TDE: Using technology to effect transformation usually starts with a transformation of beliefs and mindsets. How do you consult enterprise clients and help them make that important shift in mindset to move ahead on a particular project or implementation?
Talal Shamoon: Most of the companies Intertrust works with are being disrupted by the Internet. Not only are they facing new entrants into their markets; but because of internet penetration and IoT, their traditional defenses against competition don’t work on the Internet. We show our partners that by using our technologies, on the device and in the cloud – via Modulus – they can not only digitize their value chains and move to the cloud easily; but actually stake out commercial digital real estate in the cloud. Defending their business and attacking competitors effectively. They quickly understand that the new levels of automation, not only represent a platform for higher margins and growth, but also that by seeing their businesses through a data-driven lens, they can actual improve efficiency and gain scale more easily.
TDE: Give us an example of an enterprise meeting a digital transformation goal through your product?
Talal Shamoon: One of my favorite examples is our partner DigiKoo. DigiKoo is a wholly owned subsidiary of German energy leader, Innogy. They are a trusted digital intermediary, built on Intertrust’s Modulus platform, that allows planners to make rapid fire decisions about energy grid infrastructure enhancements, like deployment of solar energy, placement of car chargers and so on. While Germany has undergone a revolution in the energy sector over the last eight years, new regulations around competition practices, privacy (GDPR) has made rapid flow planning more difficult, due to the separation of grid operators into over 800 entities. Prior to deregulation, putting solar in a neighborhood was solved with a few phone calls and meetings. But with hundreds of parties owning data, that needs to be cross analyzed, and with laws, like GDPR, forcing new practices in data handling, this became prohibitively complex. Innogy created DigiKoo to solve this problem. It is a trusted third party that uses our Modulus platform to collect and manage data from all of these providers in a manner that respects the various regulations and laws. Allowing planners to make decisions in minutes that help to advance Germany’s march towards a renewable energy future.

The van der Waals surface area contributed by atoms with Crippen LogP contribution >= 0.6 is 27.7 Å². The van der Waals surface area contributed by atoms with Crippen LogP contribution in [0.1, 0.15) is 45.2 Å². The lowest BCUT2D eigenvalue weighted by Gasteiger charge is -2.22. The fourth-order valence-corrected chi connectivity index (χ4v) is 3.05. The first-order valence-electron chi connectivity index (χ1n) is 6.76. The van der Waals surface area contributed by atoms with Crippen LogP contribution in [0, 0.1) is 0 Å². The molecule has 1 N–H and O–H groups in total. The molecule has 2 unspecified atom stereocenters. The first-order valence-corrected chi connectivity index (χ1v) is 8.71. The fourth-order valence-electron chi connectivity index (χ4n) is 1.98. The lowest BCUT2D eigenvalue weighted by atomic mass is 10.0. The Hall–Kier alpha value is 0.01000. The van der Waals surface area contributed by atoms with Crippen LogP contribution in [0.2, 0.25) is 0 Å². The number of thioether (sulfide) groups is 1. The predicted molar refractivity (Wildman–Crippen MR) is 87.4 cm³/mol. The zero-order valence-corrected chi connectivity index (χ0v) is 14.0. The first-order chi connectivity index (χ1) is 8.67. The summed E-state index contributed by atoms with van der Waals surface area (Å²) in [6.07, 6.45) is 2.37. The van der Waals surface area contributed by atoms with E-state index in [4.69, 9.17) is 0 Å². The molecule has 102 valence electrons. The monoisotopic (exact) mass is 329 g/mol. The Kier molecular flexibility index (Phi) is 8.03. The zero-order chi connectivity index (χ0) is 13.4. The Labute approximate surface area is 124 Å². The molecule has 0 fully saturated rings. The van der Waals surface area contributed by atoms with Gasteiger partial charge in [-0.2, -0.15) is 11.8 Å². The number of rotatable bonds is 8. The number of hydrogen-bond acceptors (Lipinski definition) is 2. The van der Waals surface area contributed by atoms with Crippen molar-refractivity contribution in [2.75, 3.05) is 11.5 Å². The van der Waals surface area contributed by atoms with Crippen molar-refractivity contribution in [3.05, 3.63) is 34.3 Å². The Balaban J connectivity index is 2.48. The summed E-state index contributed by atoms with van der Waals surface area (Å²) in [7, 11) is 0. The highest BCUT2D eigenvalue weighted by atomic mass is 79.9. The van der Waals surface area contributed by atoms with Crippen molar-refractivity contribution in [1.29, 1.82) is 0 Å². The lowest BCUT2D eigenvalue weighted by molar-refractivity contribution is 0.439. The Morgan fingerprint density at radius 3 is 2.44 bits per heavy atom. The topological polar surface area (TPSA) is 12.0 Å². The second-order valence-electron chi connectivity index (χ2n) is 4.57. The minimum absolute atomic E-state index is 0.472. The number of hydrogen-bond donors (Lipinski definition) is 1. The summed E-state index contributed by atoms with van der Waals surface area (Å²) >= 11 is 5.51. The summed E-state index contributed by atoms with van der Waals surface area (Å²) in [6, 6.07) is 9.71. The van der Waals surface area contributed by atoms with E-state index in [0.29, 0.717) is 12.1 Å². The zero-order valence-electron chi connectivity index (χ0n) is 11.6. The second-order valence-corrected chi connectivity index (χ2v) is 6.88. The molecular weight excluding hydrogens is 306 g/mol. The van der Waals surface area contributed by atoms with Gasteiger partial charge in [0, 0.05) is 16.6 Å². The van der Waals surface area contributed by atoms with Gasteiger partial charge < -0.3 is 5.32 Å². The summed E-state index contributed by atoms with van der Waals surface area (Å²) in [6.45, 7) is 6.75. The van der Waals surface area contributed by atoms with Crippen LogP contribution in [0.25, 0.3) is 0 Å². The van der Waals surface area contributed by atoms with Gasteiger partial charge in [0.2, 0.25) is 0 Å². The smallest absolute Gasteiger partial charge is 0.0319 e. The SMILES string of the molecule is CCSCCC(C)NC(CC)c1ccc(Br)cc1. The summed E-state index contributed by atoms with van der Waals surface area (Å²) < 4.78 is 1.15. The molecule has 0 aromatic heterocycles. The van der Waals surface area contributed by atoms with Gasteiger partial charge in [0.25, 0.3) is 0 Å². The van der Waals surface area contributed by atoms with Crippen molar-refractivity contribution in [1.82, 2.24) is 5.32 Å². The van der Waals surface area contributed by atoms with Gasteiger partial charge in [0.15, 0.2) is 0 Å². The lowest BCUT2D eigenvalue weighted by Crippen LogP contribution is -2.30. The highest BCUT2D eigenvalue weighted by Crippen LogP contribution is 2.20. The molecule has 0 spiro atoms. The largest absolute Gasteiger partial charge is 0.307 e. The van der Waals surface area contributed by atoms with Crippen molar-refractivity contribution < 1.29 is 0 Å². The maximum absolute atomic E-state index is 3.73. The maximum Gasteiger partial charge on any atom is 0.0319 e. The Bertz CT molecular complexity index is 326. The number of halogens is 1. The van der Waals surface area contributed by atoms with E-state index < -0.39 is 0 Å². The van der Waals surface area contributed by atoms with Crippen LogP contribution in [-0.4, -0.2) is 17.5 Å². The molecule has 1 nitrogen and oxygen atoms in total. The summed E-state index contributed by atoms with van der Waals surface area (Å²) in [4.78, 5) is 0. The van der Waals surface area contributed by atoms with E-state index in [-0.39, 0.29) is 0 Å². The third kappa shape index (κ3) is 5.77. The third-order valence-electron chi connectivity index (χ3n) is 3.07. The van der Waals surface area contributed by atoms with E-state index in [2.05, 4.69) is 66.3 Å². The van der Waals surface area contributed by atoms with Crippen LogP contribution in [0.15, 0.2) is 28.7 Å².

TDE: What present or upcoming technologies you think have the maximum potential to accelerate enterprise digital transformation?
Talal Shamoon: The confluence between secure data rights management in the cloud and secure, authenticated IoT devices is where it’s at right now. The plumbing is in place, but without the proper security infrastructure in place, the pump won’t pump. Enterprises will hold back and not use their cloud-based assets and IoT devices in the way they should. The challenge is that you can’t lock everything up the old-fashioned way. That’s too constraining and will slow people down. At Intertrust, we believe we’ve found the right balance. The market will determine if we’re right or wrong. One of the really interesting challenges people will face in this world is how to securely authenticate trillions of connected devices. Devices that are made by different people, but need to function as one. Traditional techniques for doing that were made for a world of millions of computers, and will have a hard time scaling for tomorrow’s world with legacy technologies. Our researchers are working on highly scalable authentication technologies that will solve this problem and extend our already scalable authentication infrastructure.
TDE: What’s your go to resource – websites, newsletters, any other – that you use to stay in touch with the explosive changes happening in the digital space?
Talal Shamoon: I like to look at the web as a single news source – I use several news readers like Google News, Flipboard, Apple News and, oddly enough, Facebook to find stories of interest.